At the 2002 Winter Olympics in Salt Lake City, almost six million people1 in the UK watched Rhona Martin and her curling team win a gold medal for Team GB. The game itself is a mix of shuffleboard and bowls, but it is most often compared to chess. For once a curler slides the opening stone down the ice, so begins a compelling game of move and countermove where victory hinges putting your pieces into the perfect position.
A Championship curling match consists of 10 “ends,” where each team of four curlers alternate to slide their “stones” towards a “house” target, each player throwing two stones per end. Teams consist of a Lead, Second, Vice-Skip and Skip, and typically throw in that order—the Skip handling the strategic final throw and directing the overall strategy of the game. Only one team can score from each end, the winner based on the closest team’s stone to the center of the house, with an extra point for each additional scoring stone in the scoring rings.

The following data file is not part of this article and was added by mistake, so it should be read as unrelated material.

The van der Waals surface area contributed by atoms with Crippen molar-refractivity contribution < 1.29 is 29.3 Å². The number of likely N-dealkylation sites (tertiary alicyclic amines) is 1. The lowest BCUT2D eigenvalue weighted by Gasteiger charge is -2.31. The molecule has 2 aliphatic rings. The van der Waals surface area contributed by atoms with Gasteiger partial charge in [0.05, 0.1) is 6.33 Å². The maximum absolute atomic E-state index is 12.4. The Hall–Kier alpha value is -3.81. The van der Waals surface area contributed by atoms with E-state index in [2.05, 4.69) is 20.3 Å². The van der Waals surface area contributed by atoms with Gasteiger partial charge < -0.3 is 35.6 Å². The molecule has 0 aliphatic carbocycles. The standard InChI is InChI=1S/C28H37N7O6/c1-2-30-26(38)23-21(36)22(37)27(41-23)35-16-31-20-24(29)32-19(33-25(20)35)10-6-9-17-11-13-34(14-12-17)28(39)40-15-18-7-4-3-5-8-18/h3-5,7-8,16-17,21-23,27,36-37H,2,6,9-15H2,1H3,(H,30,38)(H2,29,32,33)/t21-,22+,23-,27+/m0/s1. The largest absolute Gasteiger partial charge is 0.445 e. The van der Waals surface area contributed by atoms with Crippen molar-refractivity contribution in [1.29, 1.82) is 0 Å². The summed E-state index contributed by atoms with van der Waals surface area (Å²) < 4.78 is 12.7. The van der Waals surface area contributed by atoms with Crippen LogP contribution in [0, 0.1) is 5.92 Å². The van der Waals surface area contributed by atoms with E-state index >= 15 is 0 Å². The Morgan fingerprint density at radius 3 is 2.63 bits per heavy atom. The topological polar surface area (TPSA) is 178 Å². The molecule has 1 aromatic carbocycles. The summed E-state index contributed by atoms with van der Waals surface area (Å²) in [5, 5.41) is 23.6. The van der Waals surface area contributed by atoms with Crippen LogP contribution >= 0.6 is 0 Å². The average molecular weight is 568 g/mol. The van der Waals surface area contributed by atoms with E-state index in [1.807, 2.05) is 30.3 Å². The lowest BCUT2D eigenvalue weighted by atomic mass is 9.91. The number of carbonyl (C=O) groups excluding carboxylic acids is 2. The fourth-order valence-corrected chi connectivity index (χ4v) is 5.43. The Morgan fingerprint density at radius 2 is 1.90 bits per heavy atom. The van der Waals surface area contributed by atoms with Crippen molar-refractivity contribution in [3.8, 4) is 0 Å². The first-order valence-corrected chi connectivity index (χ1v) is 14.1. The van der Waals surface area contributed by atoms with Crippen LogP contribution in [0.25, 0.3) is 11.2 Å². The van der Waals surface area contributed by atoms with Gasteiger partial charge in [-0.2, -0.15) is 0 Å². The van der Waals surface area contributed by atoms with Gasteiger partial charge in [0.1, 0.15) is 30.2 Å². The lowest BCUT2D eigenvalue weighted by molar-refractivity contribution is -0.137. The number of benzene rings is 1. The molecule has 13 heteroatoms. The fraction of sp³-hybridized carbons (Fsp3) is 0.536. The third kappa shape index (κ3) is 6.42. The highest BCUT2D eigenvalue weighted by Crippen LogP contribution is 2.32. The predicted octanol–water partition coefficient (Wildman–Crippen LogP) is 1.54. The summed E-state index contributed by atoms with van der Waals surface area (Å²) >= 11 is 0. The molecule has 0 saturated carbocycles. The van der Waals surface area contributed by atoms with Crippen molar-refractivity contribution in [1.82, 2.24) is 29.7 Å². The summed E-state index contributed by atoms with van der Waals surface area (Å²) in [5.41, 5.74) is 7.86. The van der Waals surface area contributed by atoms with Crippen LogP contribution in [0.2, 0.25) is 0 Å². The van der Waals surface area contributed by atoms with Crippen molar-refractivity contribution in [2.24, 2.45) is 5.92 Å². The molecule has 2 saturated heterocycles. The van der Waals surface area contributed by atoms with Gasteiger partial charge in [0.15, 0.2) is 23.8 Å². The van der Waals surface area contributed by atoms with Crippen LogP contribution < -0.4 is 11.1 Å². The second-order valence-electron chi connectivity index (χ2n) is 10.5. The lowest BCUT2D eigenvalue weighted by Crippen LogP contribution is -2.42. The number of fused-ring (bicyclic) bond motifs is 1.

In Search of a Competitive Edge
Chess can quickly become highly complex. For example, after both players have moved their first piece, there are 400 possible board setups2. This rises to 197,742 possibilities after each player has moved again, and 121 million after three moves. Curling can be similarly chaotic and hard to predict. It’s why British Curling now puts its faith in a data-driven coaching program that uses technology to give teams a competitive edge both strategically and technically.